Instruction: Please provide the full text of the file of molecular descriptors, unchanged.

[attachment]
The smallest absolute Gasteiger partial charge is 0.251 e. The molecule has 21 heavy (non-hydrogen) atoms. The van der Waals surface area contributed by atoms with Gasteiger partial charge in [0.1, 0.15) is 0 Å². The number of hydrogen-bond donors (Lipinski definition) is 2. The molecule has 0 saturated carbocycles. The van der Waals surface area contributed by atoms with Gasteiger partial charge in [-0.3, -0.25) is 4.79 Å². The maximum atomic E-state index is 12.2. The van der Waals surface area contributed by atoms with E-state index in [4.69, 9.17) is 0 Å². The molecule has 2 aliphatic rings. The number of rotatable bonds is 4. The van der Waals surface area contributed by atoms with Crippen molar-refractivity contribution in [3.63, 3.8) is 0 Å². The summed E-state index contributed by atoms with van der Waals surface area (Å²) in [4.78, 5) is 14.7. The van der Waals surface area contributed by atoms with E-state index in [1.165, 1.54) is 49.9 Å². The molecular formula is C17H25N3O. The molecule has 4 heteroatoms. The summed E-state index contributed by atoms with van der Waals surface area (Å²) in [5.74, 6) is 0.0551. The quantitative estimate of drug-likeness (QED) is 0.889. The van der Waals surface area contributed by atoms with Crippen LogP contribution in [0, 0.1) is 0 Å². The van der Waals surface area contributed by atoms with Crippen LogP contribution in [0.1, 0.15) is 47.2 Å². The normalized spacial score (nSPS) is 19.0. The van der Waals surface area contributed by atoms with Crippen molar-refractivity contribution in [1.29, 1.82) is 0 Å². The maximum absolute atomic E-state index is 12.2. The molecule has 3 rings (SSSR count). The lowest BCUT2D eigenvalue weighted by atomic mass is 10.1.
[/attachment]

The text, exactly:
The smallest absolute Gasteiger partial charge is 0.251 e. The molecule has 21 heavy (non-hydrogen) atoms. The van der Waals surface area contributed by atoms with Gasteiger partial charge in [0.1, 0.15) is 0 Å². The number of hydrogen-bond donors (Lipinski definition) is 2. The molecule has 0 saturated carbocycles. The van der Waals surface area contributed by atoms with Gasteiger partial charge in [-0.3, -0.25) is 4.79 Å². The maximum atomic E-state index is 12.2. The van der Waals surface area contributed by atoms with E-state index in [4.69, 9.17) is 0 Å². The molecule has 2 aliphatic rings. The number of rotatable bonds is 4. The van der Waals surface area contributed by atoms with Crippen molar-refractivity contribution in [3.63, 3.8) is 0 Å². The summed E-state index contributed by atoms with van der Waals surface area (Å²) in [4.78, 5) is 14.7. The van der Waals surface area contributed by atoms with E-state index in [1.165, 1.54) is 49.9 Å². The molecular formula is C17H25N3O. The molecule has 4 heteroatoms. The summed E-state index contributed by atoms with van der Waals surface area (Å²) in [5.74, 6) is 0.0551. The quantitative estimate of drug-likeness (QED) is 0.889. The van der Waals surface area contributed by atoms with Crippen LogP contribution in [0, 0.1) is 0 Å². The van der Waals surface area contributed by atoms with Crippen LogP contribution in [0.1, 0.15) is 47.2 Å². The normalized spacial score (nSPS) is 19.0. The van der Waals surface area contributed by atoms with Crippen molar-refractivity contribution in [1.29, 1.82) is 0 Å². The maximum absolute atomic E-state index is 12.2. The molecule has 3 rings (SSSR count). The lowest BCUT2D eigenvalue weighted by atomic mass is 10.1.